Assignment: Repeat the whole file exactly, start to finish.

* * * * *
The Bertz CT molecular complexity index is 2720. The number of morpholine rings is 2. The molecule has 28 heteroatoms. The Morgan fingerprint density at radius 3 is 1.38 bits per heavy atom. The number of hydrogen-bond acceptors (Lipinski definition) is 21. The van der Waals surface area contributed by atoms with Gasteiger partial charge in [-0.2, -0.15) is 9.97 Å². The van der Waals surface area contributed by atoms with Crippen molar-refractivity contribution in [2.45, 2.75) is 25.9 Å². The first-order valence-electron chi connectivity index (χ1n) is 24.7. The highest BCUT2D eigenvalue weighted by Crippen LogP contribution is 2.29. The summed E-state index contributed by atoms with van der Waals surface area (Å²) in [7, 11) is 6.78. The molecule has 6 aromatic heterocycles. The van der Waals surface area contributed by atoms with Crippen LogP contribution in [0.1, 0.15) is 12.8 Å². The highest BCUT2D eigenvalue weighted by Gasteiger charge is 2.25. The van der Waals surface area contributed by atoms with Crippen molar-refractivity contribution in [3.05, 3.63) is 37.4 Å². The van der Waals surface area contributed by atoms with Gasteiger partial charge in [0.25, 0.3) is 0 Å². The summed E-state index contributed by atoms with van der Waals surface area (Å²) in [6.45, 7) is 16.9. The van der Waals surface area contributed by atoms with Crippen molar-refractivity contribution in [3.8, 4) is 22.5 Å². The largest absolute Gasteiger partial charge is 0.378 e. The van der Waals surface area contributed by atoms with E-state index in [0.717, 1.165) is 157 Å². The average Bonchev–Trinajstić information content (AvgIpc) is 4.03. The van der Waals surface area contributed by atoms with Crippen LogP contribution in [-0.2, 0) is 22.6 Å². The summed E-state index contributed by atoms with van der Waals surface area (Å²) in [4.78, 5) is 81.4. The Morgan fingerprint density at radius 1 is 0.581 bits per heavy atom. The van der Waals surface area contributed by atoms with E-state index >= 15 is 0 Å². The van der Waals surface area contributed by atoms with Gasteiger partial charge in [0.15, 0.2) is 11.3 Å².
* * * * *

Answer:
The Bertz CT molecular complexity index is 2720. The number of morpholine rings is 2. The molecule has 28 heteroatoms. The Morgan fingerprint density at radius 3 is 1.38 bits per heavy atom. The number of hydrogen-bond acceptors (Lipinski definition) is 21. The van der Waals surface area contributed by atoms with Gasteiger partial charge in [-0.2, -0.15) is 9.97 Å². The van der Waals surface area contributed by atoms with Crippen molar-refractivity contribution in [2.45, 2.75) is 25.9 Å². The first-order valence-electron chi connectivity index (χ1n) is 24.7. The highest BCUT2D eigenvalue weighted by Crippen LogP contribution is 2.29. The summed E-state index contributed by atoms with van der Waals surface area (Å²) in [7, 11) is 6.78. The molecule has 6 aromatic heterocycles. The van der Waals surface area contributed by atoms with Crippen LogP contribution in [0.1, 0.15) is 12.8 Å². The highest BCUT2D eigenvalue weighted by Gasteiger charge is 2.25. The van der Waals surface area contributed by atoms with Crippen molar-refractivity contribution in [3.05, 3.63) is 37.4 Å². The van der Waals surface area contributed by atoms with Gasteiger partial charge in [0.25, 0.3) is 0 Å². The summed E-state index contributed by atoms with van der Waals surface area (Å²) in [6.45, 7) is 16.9. The van der Waals surface area contributed by atoms with Crippen molar-refractivity contribution in [3.8, 4) is 22.5 Å². The largest absolute Gasteiger partial charge is 0.378 e. The van der Waals surface area contributed by atoms with E-state index in [0.717, 1.165) is 157 Å². The average Bonchev–Trinajstić information content (AvgIpc) is 4.03. The van der Waals surface area contributed by atoms with Crippen LogP contribution in [-0.2, 0) is 22.6 Å². The summed E-state index contributed by atoms with van der Waals surface area (Å²) in [4.78, 5) is 81.4. The Morgan fingerprint density at radius 1 is 0.581 bits per heavy atom. The van der Waals surface area contributed by atoms with E-state index >= 15 is 0 Å². The van der Waals surface area contributed by atoms with Gasteiger partial charge in [0.15, 0.2) is 11.3 Å².